Here's a fact I suspect most people don't know: Wherever human beings have gone in the last two centuries, we have increased local and regional biodiversity. Biodiversity, in this case, is defined as species richness. For example, more than 4,000 plant species introduced into North America during the last 400 years now grow wild here; they now constitute nearly 20 percent of the continent's vascular plant biodiversity.
Yet "the popular view [is] that diversity is decreasing at local scales," as the biologists Dov Sax of Brown University and Steven Gaines of the University of California at Santa Barbara noted in a 2003 paper published by the journal Trends in Ecology and Evolution. And one alleged culprit for the purported loss of diversity is competition from invasive species—that is, plants and animals introduced into ecosystems where they are not native.
Opponents of invasive species fear that aggressive outsiders will wipe out native species. That might seem reasonable, since there are a few species, such as kudzu, purple loosestrife, and water hyacinth, that grow with alarming speed wherever they show up. But that doesn't mean other species are necessarily in danger. "There is no evidence that even a single long term resident species has been driven to extinction, or even extirpated within a single U.S. state, because of competition from an introduced plant species," the Macalester College biologist Mark A. Davis noted in the journal BioScience in 2003.
Yet this spurious threat of extinction is one of the chief reasons given for preventing the introduction of exotic species to new areas.
There are plenty more examples of increasing biodiversity associated with the introduction of new species. Vascular plants brought in from all over the world have doubled the species richness of the plant life on most Pacific islands. The biodiversity of some islands has increased so much that they now approach the richness of continental areas. In New Zealand, since European settlement began 160 years ago, 2,000 introduced plant species have joined 2,000 native species, and only three native plant species have gone extinct. The opening of the Suez Canal introduced 250 new fish species from the Red Sea into the Mediterranean Sea. Only a single extinction resulted.
Researchers find increases in species richness on the local level as well. Sax and Gaines cite studies finding that a corner of West Lancaster in Great Britain has seen a dramatic rise in plant species diversity during the last two centuries, gaining 700 exotics while losing 40 natives. The movement of species between ecosystems has increased reptile and amphibian diversity slightly in California, and it has increased freshwater fish diversity significantly in many drainages throughout the United States. Mammal diversity has increased on many oceanic islands, in Australia, and in North America, thanks to introduced species.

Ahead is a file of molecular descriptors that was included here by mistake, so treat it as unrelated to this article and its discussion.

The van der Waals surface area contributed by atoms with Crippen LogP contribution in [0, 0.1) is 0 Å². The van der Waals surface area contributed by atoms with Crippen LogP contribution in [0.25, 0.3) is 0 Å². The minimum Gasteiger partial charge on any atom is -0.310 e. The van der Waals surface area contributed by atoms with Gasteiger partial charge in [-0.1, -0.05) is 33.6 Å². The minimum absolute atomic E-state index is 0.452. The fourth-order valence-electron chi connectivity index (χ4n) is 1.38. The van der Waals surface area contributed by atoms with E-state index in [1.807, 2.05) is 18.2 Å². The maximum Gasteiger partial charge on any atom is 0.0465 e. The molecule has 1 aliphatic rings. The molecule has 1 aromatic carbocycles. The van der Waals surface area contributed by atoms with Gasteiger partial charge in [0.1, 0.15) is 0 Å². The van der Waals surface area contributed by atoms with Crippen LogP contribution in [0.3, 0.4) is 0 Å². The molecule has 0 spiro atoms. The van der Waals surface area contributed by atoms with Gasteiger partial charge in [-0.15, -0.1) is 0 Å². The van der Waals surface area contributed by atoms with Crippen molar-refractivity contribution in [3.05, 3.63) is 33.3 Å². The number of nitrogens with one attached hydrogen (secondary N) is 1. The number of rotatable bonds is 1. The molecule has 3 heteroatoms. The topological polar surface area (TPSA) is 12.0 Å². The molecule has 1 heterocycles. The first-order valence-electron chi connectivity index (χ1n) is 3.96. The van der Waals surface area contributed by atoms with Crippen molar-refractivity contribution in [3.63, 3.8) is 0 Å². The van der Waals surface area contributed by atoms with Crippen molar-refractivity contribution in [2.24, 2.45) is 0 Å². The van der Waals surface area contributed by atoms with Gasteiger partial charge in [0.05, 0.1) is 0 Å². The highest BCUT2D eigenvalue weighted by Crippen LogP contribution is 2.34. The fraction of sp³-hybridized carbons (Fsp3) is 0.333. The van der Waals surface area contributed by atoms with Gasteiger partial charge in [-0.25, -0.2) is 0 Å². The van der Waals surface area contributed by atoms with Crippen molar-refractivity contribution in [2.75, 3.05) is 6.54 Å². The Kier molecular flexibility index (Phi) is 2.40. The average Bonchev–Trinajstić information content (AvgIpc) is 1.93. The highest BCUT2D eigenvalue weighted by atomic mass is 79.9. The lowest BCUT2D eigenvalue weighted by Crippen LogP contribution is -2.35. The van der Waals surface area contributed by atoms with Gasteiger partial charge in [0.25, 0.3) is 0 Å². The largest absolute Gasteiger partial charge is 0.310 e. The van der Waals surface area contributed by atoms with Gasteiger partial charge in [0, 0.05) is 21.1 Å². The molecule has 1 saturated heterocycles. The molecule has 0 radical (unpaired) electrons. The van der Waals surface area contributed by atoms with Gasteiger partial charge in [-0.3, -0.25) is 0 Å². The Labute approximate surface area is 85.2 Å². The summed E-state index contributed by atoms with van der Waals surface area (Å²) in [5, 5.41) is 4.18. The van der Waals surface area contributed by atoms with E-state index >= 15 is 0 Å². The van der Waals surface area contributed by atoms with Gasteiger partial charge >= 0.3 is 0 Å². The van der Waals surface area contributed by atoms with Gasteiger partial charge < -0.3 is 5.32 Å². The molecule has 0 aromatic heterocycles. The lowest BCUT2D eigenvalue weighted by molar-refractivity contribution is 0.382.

Birds are different. Many bird species, especially those endemic to isolated islands, have gone extinct, largely due to habitat loss and predation by humans or by introduced animals such as rats. Nevertheless, Sax and Gaines note, "net bird diversity (in spite of large changes in species composition) has remained largely unchanged on oceanic islands."
In other words, despite extinctions of endemic species, the number of avian species on any given island remains more or less steady because of new species.
Some introduced species do cause harm to the environment. They become pests (that is, they set up shop where we don't want them to) or cause disease in people or in creatures we care about. But the vast majority of introduced species blend in more or less unobtrusively with the natives. The main objection to spreading nonnative species seems to be aesthetic.
The Birmingham University biologist Phillip Cassey, for example, responds to the evidence of rising local and regional biodiversity by complaining that many of the birds a visitor from the U.K. might encounter in New Zealand are the same species found back home. "The same is true for floras and faunas around the world," Cassey and three co-authors lamented in the journal Austral Ecology in 2005. "It is the biological equivalent of flying from Seattle to Paris and going to Starbucks for your coffee."
Fair enough. But that is not a scientific argument. As Sax and the New Mexico University biologist James Brown replied to Cassey and his colleagues in the same issue of Austral Ecology, whether the effects of introduced species "are considered to be positive or negative, good or bad is a subjective value judgment rather than an objective scientific finding. Scientists are no more uniquely qualified to make such ethical decisions than lay people." Phillip Cassey may wish to quaff his café au lait at Les Deux Magots while others enjoy their Venti Café Misto in the familiar purlieus of a Parisian Starbucks. Science has nothing to say about which choice is better.
Nevertheless, aesthetic reasons are still reasons, and science can be validly deployed in their service. Some people may prefer landscapes restored to a condition prior to the introduction of outside species. As Davis and the Stony Brook University biologist Lawrence Slobodkin pointed out in a 2004 article for Restoration Ecology, architecture uses mathematics, physics, and engineering to achieve aesthetic and social goals. "Perhaps 'ecological architecture' might be a more apt characterization of the work of ecological restoration," they suggest, "because the term acknowledges the central role played by both values and science."
The good news from biology, as Davis puts it in his BioScience article, is that the "globalization of the Earth's biota will not lead to a world composed of zebra mussels, kudzu, and starlings." In the future different regions of the world will be more similar in their floras and faunas, he concludes, but "at the same time, they will become more diverse, in some cases much more diverse."